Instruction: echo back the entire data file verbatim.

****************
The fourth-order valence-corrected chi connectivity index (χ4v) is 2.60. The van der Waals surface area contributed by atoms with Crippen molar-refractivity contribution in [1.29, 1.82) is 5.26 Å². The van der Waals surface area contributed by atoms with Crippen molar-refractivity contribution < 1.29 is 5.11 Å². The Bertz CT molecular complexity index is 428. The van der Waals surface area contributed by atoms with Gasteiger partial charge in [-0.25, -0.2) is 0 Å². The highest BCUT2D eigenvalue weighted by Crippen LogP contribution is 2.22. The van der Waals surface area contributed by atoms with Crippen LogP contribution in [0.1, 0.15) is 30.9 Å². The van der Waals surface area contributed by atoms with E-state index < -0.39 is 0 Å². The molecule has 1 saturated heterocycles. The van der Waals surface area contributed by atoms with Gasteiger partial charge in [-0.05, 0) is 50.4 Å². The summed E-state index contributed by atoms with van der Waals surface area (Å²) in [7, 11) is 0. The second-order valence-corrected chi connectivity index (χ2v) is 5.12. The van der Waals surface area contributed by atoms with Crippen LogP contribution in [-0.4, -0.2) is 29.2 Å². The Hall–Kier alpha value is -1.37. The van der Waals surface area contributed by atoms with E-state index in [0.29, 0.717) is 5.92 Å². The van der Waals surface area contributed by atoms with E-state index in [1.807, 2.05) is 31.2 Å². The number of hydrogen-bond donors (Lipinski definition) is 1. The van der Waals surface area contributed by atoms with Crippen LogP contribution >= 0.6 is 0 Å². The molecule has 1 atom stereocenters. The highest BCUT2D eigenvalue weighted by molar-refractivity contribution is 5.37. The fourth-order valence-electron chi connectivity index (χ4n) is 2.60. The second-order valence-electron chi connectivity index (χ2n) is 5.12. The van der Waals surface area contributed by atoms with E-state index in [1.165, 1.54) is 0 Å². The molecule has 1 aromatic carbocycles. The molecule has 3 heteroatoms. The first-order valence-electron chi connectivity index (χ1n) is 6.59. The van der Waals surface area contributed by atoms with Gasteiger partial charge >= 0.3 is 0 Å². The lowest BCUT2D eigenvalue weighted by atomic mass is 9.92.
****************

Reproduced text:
The fourth-order valence-corrected chi connectivity index (χ4v) is 2.60. The van der Waals surface area contributed by atoms with Crippen molar-refractivity contribution in [1.29, 1.82) is 5.26 Å². The van der Waals surface area contributed by atoms with Crippen molar-refractivity contribution < 1.29 is 5.11 Å². The Bertz CT molecular complexity index is 428. The van der Waals surface area contributed by atoms with Gasteiger partial charge in [-0.25, -0.2) is 0 Å². The highest BCUT2D eigenvalue weighted by Crippen LogP contribution is 2.22. The van der Waals surface area contributed by atoms with Crippen LogP contribution in [0.1, 0.15) is 30.9 Å². The van der Waals surface area contributed by atoms with E-state index < -0.39 is 0 Å². The molecule has 1 saturated heterocycles. The van der Waals surface area contributed by atoms with Gasteiger partial charge in [-0.05, 0) is 50.4 Å². The summed E-state index contributed by atoms with van der Waals surface area (Å²) in [7, 11) is 0. The second-order valence-corrected chi connectivity index (χ2v) is 5.12. The van der Waals surface area contributed by atoms with Crippen LogP contribution in [-0.4, -0.2) is 29.2 Å². The Hall–Kier alpha value is -1.37. The van der Waals surface area contributed by atoms with E-state index in [0.29, 0.717) is 5.92 Å². The van der Waals surface area contributed by atoms with E-state index in [1.807, 2.05) is 31.2 Å². The number of hydrogen-bond donors (Lipinski definition) is 1. The van der Waals surface area contributed by atoms with Crippen LogP contribution >= 0.6 is 0 Å². The molecule has 1 atom stereocenters. The highest BCUT2D eigenvalue weighted by molar-refractivity contribution is 5.37. The fourth-order valence-electron chi connectivity index (χ4n) is 2.60. The second-order valence-electron chi connectivity index (χ2n) is 5.12. The van der Waals surface area contributed by atoms with E-state index in [1.165, 1.54) is 0 Å². The molecule has 1 aromatic carbocycles. The molecule has 3 heteroatoms. The first-order valence-electron chi connectivity index (χ1n) is 6.59. The van der Waals surface area contributed by atoms with Gasteiger partial charge >= 0.3 is 0 Å². The lowest BCUT2D eigenvalue weighted by atomic mass is 9.92.